Sony KDL-32W706B




  • Great picture quality
  • Very pretty design
  • Good features and connectivity


  • Sound is rather average
  • No 4OD or ITV Player support
  • Pictures may not suit a very bright room

Key Features

  • Review Price: £350.00
  • 32-inch LCD TV with edge LED lighting
  • Full HD resolution
  • Sony Entertainment Network online system
  • multimedia playback via USB or wi-fi/LAN network
  • X-Reality Pro processing engine

What is the Sony 32W706B?

The 32W706B is that rarest of things these days: a 32-inch TV that isn’t just interested in being as cheap as possible. For as well as looking prettier than most, it’s also got the features and performance to make it a real second-room star.

Sony 32W706B – Design and Features

The 32W706B is one of the most attractive 32-inch TVs in town right now thanks to its nifty gleaming metallic bezel. This makes it look much more opulent than most rivals – even if the set actually turns out to be predominantly built from fairly lightweight plastic when you start shifting it around to fit it to its stand.

SEE ALSO: Best Value TV Round-up
Sony 32W706B
This stand is quite cute too, though, with its ‘barely there’ open metallic bar design.

Sony’s 32-inch mid-ranger also pulls off a clever trick by making you feel as if it’s really thin round the back, thanks to the way the upper half of the rear panel is only a couple of centimetres thick. The bottom half, though, sticks out further than many of today’s slim TVs – hopefully so that it can accommodate a decent set of speakers…

Connectivity is extremely strong for a reasonably affordable 32-inch TV. Four HDMIs is as many as you’ll find on most high-end big-screen TVs never mind a small screen likely to be a second- rather than main-room TV. Its two USBs should satisfy almost any household’s multimedia playback needs, especially when added to the set’s ability to stream – wirelessly or via Ethernet cable – photo, music and video files via DLNA from compatible networked PCs. This sort of multimedia support is always especially welcome on relatively small-screened TVs given the problems there can be in getting normal ‘physical’ sources attached to second-room TVs.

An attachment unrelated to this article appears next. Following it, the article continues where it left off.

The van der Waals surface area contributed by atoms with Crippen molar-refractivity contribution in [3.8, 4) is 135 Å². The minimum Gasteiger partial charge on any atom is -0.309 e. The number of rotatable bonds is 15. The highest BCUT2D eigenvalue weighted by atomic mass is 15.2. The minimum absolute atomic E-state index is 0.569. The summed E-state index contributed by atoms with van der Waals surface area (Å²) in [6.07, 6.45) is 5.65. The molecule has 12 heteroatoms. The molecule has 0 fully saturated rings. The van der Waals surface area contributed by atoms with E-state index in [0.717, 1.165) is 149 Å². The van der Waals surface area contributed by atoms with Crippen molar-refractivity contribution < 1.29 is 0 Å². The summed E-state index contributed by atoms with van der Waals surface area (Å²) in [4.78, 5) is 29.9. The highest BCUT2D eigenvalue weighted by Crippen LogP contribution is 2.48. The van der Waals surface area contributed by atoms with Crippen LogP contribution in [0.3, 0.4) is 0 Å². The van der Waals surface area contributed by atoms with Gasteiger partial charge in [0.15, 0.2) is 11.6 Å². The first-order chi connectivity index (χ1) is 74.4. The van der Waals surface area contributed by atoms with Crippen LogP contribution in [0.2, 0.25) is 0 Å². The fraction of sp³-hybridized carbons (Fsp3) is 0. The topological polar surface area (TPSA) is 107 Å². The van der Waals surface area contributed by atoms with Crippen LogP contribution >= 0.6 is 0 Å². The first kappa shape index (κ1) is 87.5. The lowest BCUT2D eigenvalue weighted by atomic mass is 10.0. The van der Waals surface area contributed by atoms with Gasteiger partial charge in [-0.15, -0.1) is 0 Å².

It’s great to find, too, that the network options let you get online with the Sony Entertainment Network, delivering a reasonable selection of apps complete with a passable – though hardly comprehensive – suite of video streaming services. We’ve covered Sony’s latest Smart TV platform in an earlier article, so we’ll refer you to that for more information, merely adding here that it’s an attractive system distinguished by a handy new Discovery feature that provides shortcuts to multiple content types – including shows recommended on the back of your viewing habits.

The 32W706B uses edge LED lighting (hence the thinness of the upper half of its rear) to illuminate its full HD screen, and sports Sony’s X-Reality Pro processing engine. Otherwise its picture specifications are actually pretty straightforward – though we were pleased to note that the set doesn’t use the IPS technology that’s caused so many contrast problems this year.

SEE ALSO: Best TV Round-up

Sony 32W706B

We should conclude this section by pointing out for the record that the 32W706B doesn’t support 3D playback. But this is no great loss on a 32in TV, where 3D generally feels like little more than a gimmick.

Sony 32W706B – Set Up

The 32W706B features a pretty comprehensive initial install process that leaves you with all your Freeview HD channels tuned in and the TV hooked into your Wi-Fi system without leaving you confused along the way.

Getting the best out of the 32W706B’s pictures is an unusually straightforward process, for the simple reason that its X-Reality Pro image database system enables the TV to quickly recognise the sort of content coming in and choose the best picture settings from a comprehensive suite of ‘scenes’. The consistent accuracy of the 32W706B’s efforts in this regard are remarkable, usually leaving you with little else to do but maybe turn off the noise reduction with an HD source if the TV has left it on, and possibly tweak slightly the settings devoted to black level reproduction and contrast.

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